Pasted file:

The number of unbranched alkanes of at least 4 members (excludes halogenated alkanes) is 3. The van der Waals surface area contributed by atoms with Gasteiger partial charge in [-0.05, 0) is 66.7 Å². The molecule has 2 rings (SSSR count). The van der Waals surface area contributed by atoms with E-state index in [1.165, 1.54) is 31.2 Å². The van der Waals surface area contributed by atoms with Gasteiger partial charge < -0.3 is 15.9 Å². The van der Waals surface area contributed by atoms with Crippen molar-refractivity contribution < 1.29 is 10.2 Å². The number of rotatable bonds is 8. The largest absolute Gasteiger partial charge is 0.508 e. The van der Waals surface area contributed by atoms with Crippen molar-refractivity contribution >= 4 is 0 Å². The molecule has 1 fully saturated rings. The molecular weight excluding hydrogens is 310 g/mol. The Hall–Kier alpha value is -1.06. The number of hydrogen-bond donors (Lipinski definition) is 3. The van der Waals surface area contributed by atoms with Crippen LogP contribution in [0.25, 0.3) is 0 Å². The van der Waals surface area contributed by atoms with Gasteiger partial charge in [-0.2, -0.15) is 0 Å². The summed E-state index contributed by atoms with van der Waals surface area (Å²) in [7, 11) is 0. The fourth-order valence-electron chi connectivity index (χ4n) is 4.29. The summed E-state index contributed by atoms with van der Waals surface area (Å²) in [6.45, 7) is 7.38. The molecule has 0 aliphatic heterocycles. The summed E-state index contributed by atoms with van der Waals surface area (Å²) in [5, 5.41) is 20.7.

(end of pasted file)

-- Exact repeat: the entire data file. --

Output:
The number of unbranched alkanes of at least 4 members (excludes halogenated alkanes) is 3. The van der Waals surface area contributed by atoms with Gasteiger partial charge in [-0.05, 0) is 66.7 Å². The molecule has 2 rings (SSSR count). The van der Waals surface area contributed by atoms with E-state index in [1.165, 1.54) is 31.2 Å². The van der Waals surface area contributed by atoms with Gasteiger partial charge < -0.3 is 15.9 Å². The van der Waals surface area contributed by atoms with Crippen molar-refractivity contribution < 1.29 is 10.2 Å². The number of rotatable bonds is 8. The largest absolute Gasteiger partial charge is 0.508 e. The van der Waals surface area contributed by atoms with Crippen molar-refractivity contribution >= 4 is 0 Å². The molecule has 1 fully saturated rings. The molecular weight excluding hydrogens is 310 g/mol. The Hall–Kier alpha value is -1.06. The number of hydrogen-bond donors (Lipinski definition) is 3. The van der Waals surface area contributed by atoms with Crippen LogP contribution in [0.25, 0.3) is 0 Å². The van der Waals surface area contributed by atoms with Gasteiger partial charge in [-0.2, -0.15) is 0 Å². The summed E-state index contributed by atoms with van der Waals surface area (Å²) in [7, 11) is 0. The fourth-order valence-electron chi connectivity index (χ4n) is 4.29. The summed E-state index contributed by atoms with van der Waals surface area (Å²) in [6.45, 7) is 7.38. The molecule has 0 aliphatic heterocycles. The summed E-state index contributed by atoms with van der Waals surface area (Å²) in [5, 5.41) is 20.7.